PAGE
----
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New Book Shares Tales Of Houston 'Blues'

Aug. 23, 2012
SHSU Media Contact: Beth Kuhles

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Eva Jane and colleagues
The first woman police officer in Houston, Eva Jane, stands among her colleagues. Her story is one of many criminal justice professor Mitchel Roth and former Houston Post columnis Tom Kennedy tell in their new book on the history of the Houston Police Department, Houston Blue. —Submitted photos

 

Over the last 175 years, the Houston Police Department has had a colorful and controversial history, and Mitchel Roth and Tom Kennedy have documented it all: the good, the bad and the ugly.

Houston BlueAfter four years and more than 100 interviews, Roth, a professor of criminal justice at Sam Houston State University, and Kennedy, a former Houston Post columnist, published Houston Blue, the first comprehensive history of the fourth largest police department in the United States. It includes tales from the city’s gritty beginnings as a trading post in the 1830s, its brushes with the famous and infamous, the controversies that have plagued the department, and the groundbreaking innovations developed along the way.

“It was a primitive place in the 1830s,” Roth said. “It took a while for it to become a modern police force. The same problems you have in Houston today, like traffic, you had 50 to 100 years ago. We covered it, blemishes and all.”

Back in the 1830s, Houston was not the urban center it is now; that was reserved for the coastal town on Galveston before the great Hurricane of 1900 that destroyed the city. Instead it was a town filled with rowdy young men and prostitution, overseen at first by constables and night watchmen.

“Before the police department, citizen groups would keep order,” Roth said.

The city served as a prime example of Southern policing, where the racial divide of the Civil War continued long after the war was over. Remnant of the old slave patrol, much of early policing was to keep African Americans under control. During the 1920s, the police force included many members of the Ku Klux Klan.

In sharp contrast to that backdrop, Roth found several black detectives who served on the police force in the late 1800s, although their work was heavily circumscribed and limited to the African American communities. In 1918, he also found what may be the first female police officer in the South, who watched over juveniles and young women in the town for signs of prostitution.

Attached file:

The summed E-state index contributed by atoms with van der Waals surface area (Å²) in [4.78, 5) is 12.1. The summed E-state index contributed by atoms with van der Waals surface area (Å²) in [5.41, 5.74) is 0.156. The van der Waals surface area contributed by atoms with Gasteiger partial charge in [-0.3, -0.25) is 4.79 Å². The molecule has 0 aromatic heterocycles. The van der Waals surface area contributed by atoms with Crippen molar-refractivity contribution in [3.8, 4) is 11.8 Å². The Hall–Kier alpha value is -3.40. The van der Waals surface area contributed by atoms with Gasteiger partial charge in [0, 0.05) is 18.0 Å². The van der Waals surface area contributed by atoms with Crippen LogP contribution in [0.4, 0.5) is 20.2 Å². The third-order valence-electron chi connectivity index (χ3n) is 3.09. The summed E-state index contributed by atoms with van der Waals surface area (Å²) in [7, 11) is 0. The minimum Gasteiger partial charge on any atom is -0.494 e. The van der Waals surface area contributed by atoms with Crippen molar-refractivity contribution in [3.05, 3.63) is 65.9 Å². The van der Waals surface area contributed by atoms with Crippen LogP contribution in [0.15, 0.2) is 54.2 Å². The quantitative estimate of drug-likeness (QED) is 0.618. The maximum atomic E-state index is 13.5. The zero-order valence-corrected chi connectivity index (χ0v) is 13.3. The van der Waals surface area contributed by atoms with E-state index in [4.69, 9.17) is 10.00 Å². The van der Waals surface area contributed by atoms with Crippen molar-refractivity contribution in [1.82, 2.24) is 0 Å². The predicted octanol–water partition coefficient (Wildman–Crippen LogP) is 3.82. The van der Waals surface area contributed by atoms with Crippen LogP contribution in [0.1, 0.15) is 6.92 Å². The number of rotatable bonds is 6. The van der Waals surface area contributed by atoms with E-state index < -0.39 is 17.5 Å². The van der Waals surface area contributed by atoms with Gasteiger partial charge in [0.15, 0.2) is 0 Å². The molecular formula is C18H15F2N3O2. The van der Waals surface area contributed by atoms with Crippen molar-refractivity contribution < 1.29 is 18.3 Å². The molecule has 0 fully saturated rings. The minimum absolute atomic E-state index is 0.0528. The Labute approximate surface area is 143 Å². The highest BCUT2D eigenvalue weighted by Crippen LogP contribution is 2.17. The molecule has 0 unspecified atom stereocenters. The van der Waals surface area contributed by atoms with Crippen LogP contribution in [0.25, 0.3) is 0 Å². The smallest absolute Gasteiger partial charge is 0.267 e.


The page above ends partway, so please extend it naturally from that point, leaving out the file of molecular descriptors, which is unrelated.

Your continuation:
“In the Progressive Era, Eva Jane would watch over young girls who made goo-goo eyes over the WWI soldiers and shipped them off for VD (venereal disease) testing,” Roth said. “She would go to movie theaters and skating rinks and watch over everyone and write about it in a journal.”

One of the oldest known pictures of the Houston Police Department, from the 1880s.

Houston also was known for several policing innovations. Houston was the first department in the South to use fingerprints for identification; polygraph exams and sodium pentothal for detecting the truth in interviews; and a number of traffic control innovations were implemented to control the morass of horses, cars, motorcycles and bicycles.

Under the leadership of Police Chief Lee P. Brown in the 1980s, the city led the nation in community policing, harkening back to the day when officers used to walk the beat before automobiles. Brown went on to lead police forces in Atlanta and New York and became the first African American mayor of Houston from 1998 to 2004.

The department has not been without controversy. Over the years, it has been plagued by cases of police brutality, shootings, problems with its crime lab, and errant police pursuits. In fact, one case, the Joe Campos Torres murder, where a Hispanic veteran was beaten and died after being thrown in the Buffalo Bayou, has ties to Sam Houston State University. After a change of venue was granted for the two officers involved, the case was transferred to the Criminal Justice Center courtroom for trial.

The Houston Police Department had its share of brushes with celebrities and politicians as well as famous killers, like serial murderer Dean “Candy Man” Corll, who killed 28 Houston boys and buried them near bodies of water in Texas, and Dr. John Hill, convicted of poisoning his socialite wife, which became the basis for the best-selling novel Blood and Money.

Magician Harry Houdini enlisted the help of the Houston Police Department for one of his famous tricks in front of City Hall, and former President Teddy Roosevelt and the Rough Riders stopped in town following their battles in the Spanish-American War.

But Roth’s favorite story was about the Hilton Siamese Twins. Daisy and Violet Hilton were pulled over for traffic violations during a tour stop in Houston, but police didn’t know which one should get the ticket.

Roth was asked by the Houston Police Officers Union to write the book, along with Kennedy, who served as the editor of the organization’s newsletter, “Badge & Gun.” As a longtime reporter, Kennedy had contacts among the city’s mayors and police chiefs.

Roth was given full access to the Houston Police museum archives and found many other records at the University of Houston and the University of Texas. Together, they pieced together the stories that molded the department into what it is today.

“This city is more diverse than most and the police department is changing with the times,” Roth said. “You are seeing the police department mirroring the community in terms of race and ethnicity. It’s a work in progress.”

Houston Blue, which will be published by the University of North Texas Press, will be available in November.

 


 

 

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